Similarity-Based Prediction of Travel Times for Vehicles Traveling on Known Routes

Research output: Contribution to book/anthology/report/conference proceedingArticle in proceedingResearchpeer-review

30 Citations (Scopus)

Abstract

The use of centralized, real-time position tracking is proliferating in the areas of logistics and public transportation. Real-time positions can be used to provide up-to-date information to a variety of users, and they can also be accumulated for uses in subsequent data analyses. In particular, historical data in combination with real-time data may be used to predict the future travel times of vehicles more accurately, thus improving the experience of the users who rely on such information. We propose a Nearest-Neighbor Trajectory (NNT) technique that identifies the historical trajectory that is the most similar to the current, partial trajectory of a vehicle. The historical trajectory is then used for predicting the future movement of the vehicle. The paper's specific contributions are two-fold. First, we define distance measures and a notion of nearest neighbor that are specific to trajectories of vehicles that travel along known routes. In empirical studies with real data from buses, we evaluate how well the proposed distance functions are capable of predicting future vehicle movements. Second, we propose a main-memory index structure that enables incremental similarity search and that is capable of supporting varying-length nearest neighbor queries.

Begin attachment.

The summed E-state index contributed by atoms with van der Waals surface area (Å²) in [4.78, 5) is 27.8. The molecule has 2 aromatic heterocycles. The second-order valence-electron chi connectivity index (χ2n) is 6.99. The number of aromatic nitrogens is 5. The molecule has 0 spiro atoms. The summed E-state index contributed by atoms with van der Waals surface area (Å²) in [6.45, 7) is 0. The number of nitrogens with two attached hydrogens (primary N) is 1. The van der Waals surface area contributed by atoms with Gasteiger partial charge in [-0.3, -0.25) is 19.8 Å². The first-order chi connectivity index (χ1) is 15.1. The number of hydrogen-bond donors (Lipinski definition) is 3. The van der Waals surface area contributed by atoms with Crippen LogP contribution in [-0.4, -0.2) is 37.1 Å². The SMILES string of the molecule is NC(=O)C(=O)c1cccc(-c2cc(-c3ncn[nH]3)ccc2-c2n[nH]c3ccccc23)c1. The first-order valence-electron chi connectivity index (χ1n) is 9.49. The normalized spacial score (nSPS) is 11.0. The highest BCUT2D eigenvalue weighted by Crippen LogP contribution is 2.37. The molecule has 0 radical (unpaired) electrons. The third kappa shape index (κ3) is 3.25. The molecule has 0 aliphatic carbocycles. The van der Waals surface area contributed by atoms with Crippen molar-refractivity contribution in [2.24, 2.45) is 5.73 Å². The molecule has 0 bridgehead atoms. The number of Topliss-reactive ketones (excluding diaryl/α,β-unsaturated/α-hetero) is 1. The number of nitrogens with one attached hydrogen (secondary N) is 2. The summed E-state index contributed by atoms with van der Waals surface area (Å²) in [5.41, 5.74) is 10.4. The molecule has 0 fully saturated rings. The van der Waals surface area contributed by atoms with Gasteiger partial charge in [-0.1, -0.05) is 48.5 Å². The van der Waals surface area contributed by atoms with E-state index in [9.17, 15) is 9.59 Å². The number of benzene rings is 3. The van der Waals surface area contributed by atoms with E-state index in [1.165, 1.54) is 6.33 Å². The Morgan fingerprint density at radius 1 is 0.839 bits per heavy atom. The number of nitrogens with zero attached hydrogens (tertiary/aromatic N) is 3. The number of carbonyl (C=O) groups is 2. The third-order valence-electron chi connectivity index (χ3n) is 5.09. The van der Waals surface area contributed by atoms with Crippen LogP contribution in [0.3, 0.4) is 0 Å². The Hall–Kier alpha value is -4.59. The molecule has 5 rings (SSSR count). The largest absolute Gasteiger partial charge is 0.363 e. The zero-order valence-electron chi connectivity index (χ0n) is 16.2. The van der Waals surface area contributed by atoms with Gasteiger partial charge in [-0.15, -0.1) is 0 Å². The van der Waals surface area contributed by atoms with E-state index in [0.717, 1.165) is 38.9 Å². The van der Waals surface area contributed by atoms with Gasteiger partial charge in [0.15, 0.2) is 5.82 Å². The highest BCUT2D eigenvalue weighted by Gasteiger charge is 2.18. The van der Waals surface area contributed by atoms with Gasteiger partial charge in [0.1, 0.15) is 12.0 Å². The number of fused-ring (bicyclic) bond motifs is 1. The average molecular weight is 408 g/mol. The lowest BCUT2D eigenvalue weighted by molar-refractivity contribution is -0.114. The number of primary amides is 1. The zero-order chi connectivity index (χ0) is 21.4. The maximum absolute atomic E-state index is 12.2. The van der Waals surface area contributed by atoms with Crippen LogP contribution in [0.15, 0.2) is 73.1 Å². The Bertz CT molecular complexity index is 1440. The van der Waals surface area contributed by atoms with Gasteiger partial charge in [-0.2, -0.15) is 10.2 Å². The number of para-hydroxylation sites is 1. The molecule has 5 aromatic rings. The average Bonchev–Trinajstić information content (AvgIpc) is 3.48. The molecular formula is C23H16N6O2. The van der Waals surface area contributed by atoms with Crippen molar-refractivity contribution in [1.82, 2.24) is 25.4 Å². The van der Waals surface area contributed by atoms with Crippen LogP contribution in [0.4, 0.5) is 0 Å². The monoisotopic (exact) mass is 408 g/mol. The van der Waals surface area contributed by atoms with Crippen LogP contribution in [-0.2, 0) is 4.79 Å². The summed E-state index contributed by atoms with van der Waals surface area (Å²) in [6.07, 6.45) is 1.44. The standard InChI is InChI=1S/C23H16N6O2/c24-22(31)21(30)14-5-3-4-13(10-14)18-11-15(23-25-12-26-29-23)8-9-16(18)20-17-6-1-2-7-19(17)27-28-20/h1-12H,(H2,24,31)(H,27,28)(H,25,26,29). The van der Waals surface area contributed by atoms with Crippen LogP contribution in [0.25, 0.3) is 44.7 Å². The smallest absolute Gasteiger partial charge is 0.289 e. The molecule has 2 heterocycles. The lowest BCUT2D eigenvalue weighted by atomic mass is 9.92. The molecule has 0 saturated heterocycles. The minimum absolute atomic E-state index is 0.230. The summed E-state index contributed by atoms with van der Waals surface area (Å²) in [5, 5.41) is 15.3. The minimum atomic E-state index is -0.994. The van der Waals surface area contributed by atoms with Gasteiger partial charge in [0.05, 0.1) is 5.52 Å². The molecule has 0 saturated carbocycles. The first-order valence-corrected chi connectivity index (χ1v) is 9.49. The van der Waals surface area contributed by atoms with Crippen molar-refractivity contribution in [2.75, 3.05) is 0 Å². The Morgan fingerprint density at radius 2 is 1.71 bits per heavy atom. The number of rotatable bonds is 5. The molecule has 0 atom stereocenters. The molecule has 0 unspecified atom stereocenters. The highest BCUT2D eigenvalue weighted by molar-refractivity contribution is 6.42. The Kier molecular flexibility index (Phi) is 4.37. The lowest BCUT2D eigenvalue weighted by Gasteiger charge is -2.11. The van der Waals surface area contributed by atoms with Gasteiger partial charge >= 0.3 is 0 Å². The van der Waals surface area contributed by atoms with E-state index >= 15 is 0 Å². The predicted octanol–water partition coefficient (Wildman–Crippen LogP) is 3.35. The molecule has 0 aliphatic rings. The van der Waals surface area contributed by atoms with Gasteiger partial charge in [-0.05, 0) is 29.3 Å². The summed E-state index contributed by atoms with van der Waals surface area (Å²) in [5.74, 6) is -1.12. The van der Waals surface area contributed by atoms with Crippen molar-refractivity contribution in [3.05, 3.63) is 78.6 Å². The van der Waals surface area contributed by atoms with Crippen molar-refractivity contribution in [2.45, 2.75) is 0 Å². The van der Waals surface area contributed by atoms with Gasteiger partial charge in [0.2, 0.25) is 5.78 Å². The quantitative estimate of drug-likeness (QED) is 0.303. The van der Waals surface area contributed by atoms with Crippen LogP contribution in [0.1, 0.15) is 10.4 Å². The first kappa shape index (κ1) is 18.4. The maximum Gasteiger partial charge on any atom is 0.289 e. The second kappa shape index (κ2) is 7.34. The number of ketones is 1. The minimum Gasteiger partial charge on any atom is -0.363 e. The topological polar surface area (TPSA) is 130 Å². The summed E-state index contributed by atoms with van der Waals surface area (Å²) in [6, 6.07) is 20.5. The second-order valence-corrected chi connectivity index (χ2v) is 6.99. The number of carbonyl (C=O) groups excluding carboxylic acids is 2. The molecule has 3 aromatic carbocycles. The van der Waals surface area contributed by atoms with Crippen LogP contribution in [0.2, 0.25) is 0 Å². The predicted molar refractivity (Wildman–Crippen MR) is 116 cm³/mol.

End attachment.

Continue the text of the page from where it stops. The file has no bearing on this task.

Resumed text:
Original languageEnglish
Title of host publicationProceedings of the 16th ACM SIGSPATIAL international conference on Advances in geographic information systems
PublisherAssociation for Computing Machinery
Publication date2008
Pages105-114
DOIs
Publication statusPublished - 2008
EventSixteenth ACM SIGSPATIAL International Conference on Advances in Geographic Information Systems - Irvine, United States
Duration: 5 Nov 20087 Nov 2008
Conference number: 16

Conference

ConferenceSixteenth ACM SIGSPATIAL International Conference on Advances in Geographic Information Systems
Number16
CountryUnited States
CityIrvine
Period05/11/200807/11/2008

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